EDITORIAL: Revamp policy

The wide gap of understanding between the government agencies and locals often lead to delays in constructing the national priority projects

The government, policymakers and development experts always find it difficult to complete national priority projects, be it a hydropower project, road, irrigation canal or transmission line, on time due to fierce opposition or obstruction from the locals.

It takes a lot of time and energy to prepare a detailed project report (DPR) and financing modality of any project.

When the necessary legal and ground works are completed the given project faces adversities at the sites and local level because of the demands not earlier conceived by the experts and policymakers.

The wide gap of understanding between the government’s implementing agencies and local communities often lead to delay in constructing the national priority projects on time.

It is one of the reasons why the government seems to be weak in spending capital. There are several factors that need to be taken into account before launching development projects.

The 456-megawatts Upper Tamakoshi Hydropower Ltd., 132 kV Thankot-Chapagaon-Bhaktapur and 220 kV Khimti-Dhalkebar transmission line projects and conversion of single circuit Hetauda-Kulekhani-II-Siuchatar transmission line into a double circuit transmission line have been delayed by years due to obstructions from the locals.

The locals often demand huge amount as compensation for their land to be acquired by the concerned project.

The project, on the other hand, hardly holds discussions with the locals, and whatever budget the project keeps aside for land acquisition is barely enough to meet local expectations.

This has led to the poor spending of capital of the development budget. Financial Comptroller General Office has revealed that the government was able to spend only 77 percent of funds allocated for capital spending which stands at 5.51 percent of the gross domestic product.

However, the purchase of vehicles and other logistics supports seem to have reached as high as 94 percent. It is the civil works that is lagging behind at around 64 percent.

A sorry state of affairs is that the Ministry of Finance allocates full amount of budget on time. But the line ministries do not provide the allocated budget to the implementing agencies of the project.

The frequent delay in releasing the budget creates resource crunch to the project.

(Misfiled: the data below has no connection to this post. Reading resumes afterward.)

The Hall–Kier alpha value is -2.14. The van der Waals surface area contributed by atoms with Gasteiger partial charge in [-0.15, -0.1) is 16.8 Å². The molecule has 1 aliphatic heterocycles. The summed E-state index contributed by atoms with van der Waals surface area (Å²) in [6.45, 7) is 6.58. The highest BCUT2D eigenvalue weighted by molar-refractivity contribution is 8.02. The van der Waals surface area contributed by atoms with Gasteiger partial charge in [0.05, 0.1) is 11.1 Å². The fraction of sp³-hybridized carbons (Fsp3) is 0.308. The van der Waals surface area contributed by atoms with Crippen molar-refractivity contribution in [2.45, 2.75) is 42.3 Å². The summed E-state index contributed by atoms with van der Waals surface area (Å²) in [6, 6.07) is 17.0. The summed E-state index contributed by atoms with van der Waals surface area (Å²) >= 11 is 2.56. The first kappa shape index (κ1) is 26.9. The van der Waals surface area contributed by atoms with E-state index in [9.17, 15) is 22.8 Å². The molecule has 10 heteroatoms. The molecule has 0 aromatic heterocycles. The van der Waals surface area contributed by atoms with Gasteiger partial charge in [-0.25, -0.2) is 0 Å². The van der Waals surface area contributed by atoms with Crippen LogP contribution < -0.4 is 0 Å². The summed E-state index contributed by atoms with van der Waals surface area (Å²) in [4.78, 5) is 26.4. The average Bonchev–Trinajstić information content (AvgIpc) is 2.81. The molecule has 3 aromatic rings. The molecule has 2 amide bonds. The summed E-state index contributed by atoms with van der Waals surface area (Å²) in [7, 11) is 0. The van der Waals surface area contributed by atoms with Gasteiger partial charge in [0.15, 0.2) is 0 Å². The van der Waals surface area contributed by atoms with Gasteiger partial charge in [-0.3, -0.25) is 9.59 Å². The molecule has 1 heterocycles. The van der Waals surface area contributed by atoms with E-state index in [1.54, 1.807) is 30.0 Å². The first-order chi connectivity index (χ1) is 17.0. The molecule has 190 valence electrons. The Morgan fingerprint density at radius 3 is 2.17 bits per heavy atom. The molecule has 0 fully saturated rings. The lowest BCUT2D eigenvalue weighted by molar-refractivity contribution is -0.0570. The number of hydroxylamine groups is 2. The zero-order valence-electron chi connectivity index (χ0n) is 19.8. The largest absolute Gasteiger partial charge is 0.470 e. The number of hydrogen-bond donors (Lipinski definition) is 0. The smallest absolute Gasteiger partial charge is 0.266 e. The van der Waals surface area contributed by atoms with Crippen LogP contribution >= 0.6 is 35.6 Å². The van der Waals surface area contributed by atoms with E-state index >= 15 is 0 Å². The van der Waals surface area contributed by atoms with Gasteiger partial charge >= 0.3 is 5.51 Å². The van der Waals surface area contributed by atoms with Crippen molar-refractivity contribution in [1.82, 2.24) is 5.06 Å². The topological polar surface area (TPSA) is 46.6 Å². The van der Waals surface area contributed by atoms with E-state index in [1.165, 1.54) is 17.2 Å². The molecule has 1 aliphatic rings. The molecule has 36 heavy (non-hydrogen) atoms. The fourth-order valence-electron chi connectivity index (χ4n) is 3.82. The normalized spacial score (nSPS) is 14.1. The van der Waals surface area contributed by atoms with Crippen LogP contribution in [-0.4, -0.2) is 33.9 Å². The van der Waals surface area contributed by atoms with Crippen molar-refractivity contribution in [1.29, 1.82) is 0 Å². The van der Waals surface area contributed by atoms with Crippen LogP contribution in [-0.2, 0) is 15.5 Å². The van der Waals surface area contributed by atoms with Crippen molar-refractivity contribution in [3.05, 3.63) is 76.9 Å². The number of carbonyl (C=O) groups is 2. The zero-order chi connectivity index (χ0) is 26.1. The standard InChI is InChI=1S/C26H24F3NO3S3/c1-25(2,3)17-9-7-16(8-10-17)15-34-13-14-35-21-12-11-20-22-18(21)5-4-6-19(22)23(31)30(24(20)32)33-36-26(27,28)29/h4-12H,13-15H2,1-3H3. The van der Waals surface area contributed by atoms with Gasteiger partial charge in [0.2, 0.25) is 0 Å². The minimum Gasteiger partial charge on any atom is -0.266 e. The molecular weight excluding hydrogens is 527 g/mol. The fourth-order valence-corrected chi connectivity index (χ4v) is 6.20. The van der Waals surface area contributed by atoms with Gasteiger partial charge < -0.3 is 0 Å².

This kind of bureaucratic hassle and red tape hampers all kinds of development works and the private sector and public are always deprived of reaping maximum benefits from the government’s capital spending.

The most disturbing scenario is that there is no clear carrot-and-stick policy for timely execution of any government-funded project that may stimulate the economy and generate employment opportunity at the national and local level.

A National Planning Commission (NPC) finding shows that only seven percent of the civil servants perform their duty sincerely.

The rest only create bureaucratic hurdles to the project. The NPC finding must be implemented to end such anomalies. The existing trend of treating all civil servants equally needs to be changed if priority projects are to be completed on time.

Civil servants with a sound track record of performing well must be given the responsibility to handle the project, and they must be given additional incentives and promotion for the job well done.

Drug racket

The police succeeded in busting an international drug smuggling racket Wednesday including foreigners and Nepalese.

The police have also managed to seize a huge quantity of drugs worth around Rs. 53.6 million in the illegal drug market. The drug traffickers were attempting to smuggle the contraband to China from Kathmandu.

The Narcotics Control Bureau of the Nepal Police made the seizure. The racket had its origin in Venezuela.

It is generally believed that these days Nepal is becoming a hub for the drug traffickers because of its relatively poor security. The smuggling of drugs knows no boundaries these days.

Nepal should tighten up its security at the Tribhuvan International Airport and also at the border check points in order to foil the nefarious racket of dealing with the illicit drug. Some of the drug traffickers arrested were in the world’s list of the most-wanted drug smugglers.

Efforts must be made worldwide to deal with the menace of drug trafficking.